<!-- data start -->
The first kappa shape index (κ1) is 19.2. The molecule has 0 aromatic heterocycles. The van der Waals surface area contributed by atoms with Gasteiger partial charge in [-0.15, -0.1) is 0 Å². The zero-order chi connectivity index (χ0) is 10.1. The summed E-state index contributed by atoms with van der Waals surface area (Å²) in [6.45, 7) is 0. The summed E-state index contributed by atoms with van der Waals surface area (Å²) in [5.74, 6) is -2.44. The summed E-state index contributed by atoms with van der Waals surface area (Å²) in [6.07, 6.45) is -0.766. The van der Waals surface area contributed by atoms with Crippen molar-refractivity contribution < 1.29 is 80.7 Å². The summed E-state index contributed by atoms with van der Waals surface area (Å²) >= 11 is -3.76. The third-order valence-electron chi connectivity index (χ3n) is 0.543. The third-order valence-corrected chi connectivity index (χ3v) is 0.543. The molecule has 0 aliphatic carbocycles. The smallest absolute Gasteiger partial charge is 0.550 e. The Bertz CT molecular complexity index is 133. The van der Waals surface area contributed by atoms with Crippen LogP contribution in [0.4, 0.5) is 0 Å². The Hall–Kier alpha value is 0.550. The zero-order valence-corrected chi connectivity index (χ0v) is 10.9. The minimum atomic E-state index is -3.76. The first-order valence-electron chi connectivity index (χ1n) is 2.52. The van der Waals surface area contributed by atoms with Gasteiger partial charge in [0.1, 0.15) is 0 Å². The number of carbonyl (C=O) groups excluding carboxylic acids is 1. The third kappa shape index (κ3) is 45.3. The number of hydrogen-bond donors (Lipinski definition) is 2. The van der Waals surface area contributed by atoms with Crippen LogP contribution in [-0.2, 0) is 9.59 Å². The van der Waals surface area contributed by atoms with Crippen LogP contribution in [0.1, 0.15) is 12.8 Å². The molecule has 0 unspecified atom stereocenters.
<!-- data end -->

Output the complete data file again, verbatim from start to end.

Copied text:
The first kappa shape index (κ1) is 19.2. The molecule has 0 aromatic heterocycles. The van der Waals surface area contributed by atoms with Gasteiger partial charge in [-0.15, -0.1) is 0 Å². The zero-order chi connectivity index (χ0) is 10.1. The summed E-state index contributed by atoms with van der Waals surface area (Å²) in [6.45, 7) is 0. The summed E-state index contributed by atoms with van der Waals surface area (Å²) in [5.74, 6) is -2.44. The summed E-state index contributed by atoms with van der Waals surface area (Å²) in [6.07, 6.45) is -0.766. The van der Waals surface area contributed by atoms with Crippen molar-refractivity contribution < 1.29 is 80.7 Å². The summed E-state index contributed by atoms with van der Waals surface area (Å²) >= 11 is -3.76. The third-order valence-electron chi connectivity index (χ3n) is 0.543. The third-order valence-corrected chi connectivity index (χ3v) is 0.543. The molecule has 0 aliphatic carbocycles. The smallest absolute Gasteiger partial charge is 0.550 e. The Bertz CT molecular complexity index is 133. The van der Waals surface area contributed by atoms with Crippen LogP contribution in [0.4, 0.5) is 0 Å². The Hall–Kier alpha value is 0.550. The zero-order valence-corrected chi connectivity index (χ0v) is 10.9. The minimum atomic E-state index is -3.76. The first-order valence-electron chi connectivity index (χ1n) is 2.52. The van der Waals surface area contributed by atoms with Gasteiger partial charge in [0.1, 0.15) is 0 Å². The number of carbonyl (C=O) groups excluding carboxylic acids is 1. The third kappa shape index (κ3) is 45.3. The number of hydrogen-bond donors (Lipinski definition) is 2. The van der Waals surface area contributed by atoms with Crippen LogP contribution in [-0.2, 0) is 9.59 Å². The van der Waals surface area contributed by atoms with Crippen LogP contribution in [0.1, 0.15) is 12.8 Å². The molecule has 0 unspecified atom stereocenters.